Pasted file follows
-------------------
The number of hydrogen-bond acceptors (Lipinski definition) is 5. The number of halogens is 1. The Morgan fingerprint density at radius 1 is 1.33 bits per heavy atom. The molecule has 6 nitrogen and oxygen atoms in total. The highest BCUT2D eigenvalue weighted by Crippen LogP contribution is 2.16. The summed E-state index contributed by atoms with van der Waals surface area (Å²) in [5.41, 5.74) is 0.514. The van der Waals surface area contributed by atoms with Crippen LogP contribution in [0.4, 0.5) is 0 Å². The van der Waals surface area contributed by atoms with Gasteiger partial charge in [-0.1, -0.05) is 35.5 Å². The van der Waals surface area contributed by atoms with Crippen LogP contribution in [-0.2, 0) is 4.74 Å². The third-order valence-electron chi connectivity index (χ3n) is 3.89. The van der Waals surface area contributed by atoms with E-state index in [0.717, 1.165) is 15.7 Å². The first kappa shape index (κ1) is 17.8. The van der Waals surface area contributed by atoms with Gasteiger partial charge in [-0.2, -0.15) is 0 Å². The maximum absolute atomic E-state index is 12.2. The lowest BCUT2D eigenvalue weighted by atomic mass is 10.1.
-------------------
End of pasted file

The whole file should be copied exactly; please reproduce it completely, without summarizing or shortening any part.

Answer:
The number of hydrogen-bond acceptors (Lipinski definition) is 5. The number of halogens is 1. The Morgan fingerprint density at radius 1 is 1.33 bits per heavy atom. The molecule has 6 nitrogen and oxygen atoms in total. The highest BCUT2D eigenvalue weighted by Crippen LogP contribution is 2.16. The summed E-state index contributed by atoms with van der Waals surface area (Å²) in [5.41, 5.74) is 0.514. The van der Waals surface area contributed by atoms with Crippen LogP contribution in [0.4, 0.5) is 0 Å². The van der Waals surface area contributed by atoms with Gasteiger partial charge in [-0.1, -0.05) is 35.5 Å². The van der Waals surface area contributed by atoms with Crippen LogP contribution in [-0.2, 0) is 4.74 Å². The third-order valence-electron chi connectivity index (χ3n) is 3.89. The van der Waals surface area contributed by atoms with E-state index in [0.717, 1.165) is 15.7 Å². The first kappa shape index (κ1) is 17.8. The van der Waals surface area contributed by atoms with Gasteiger partial charge in [-0.2, -0.15) is 0 Å². The maximum absolute atomic E-state index is 12.2. The lowest BCUT2D eigenvalue weighted by atomic mass is 10.1.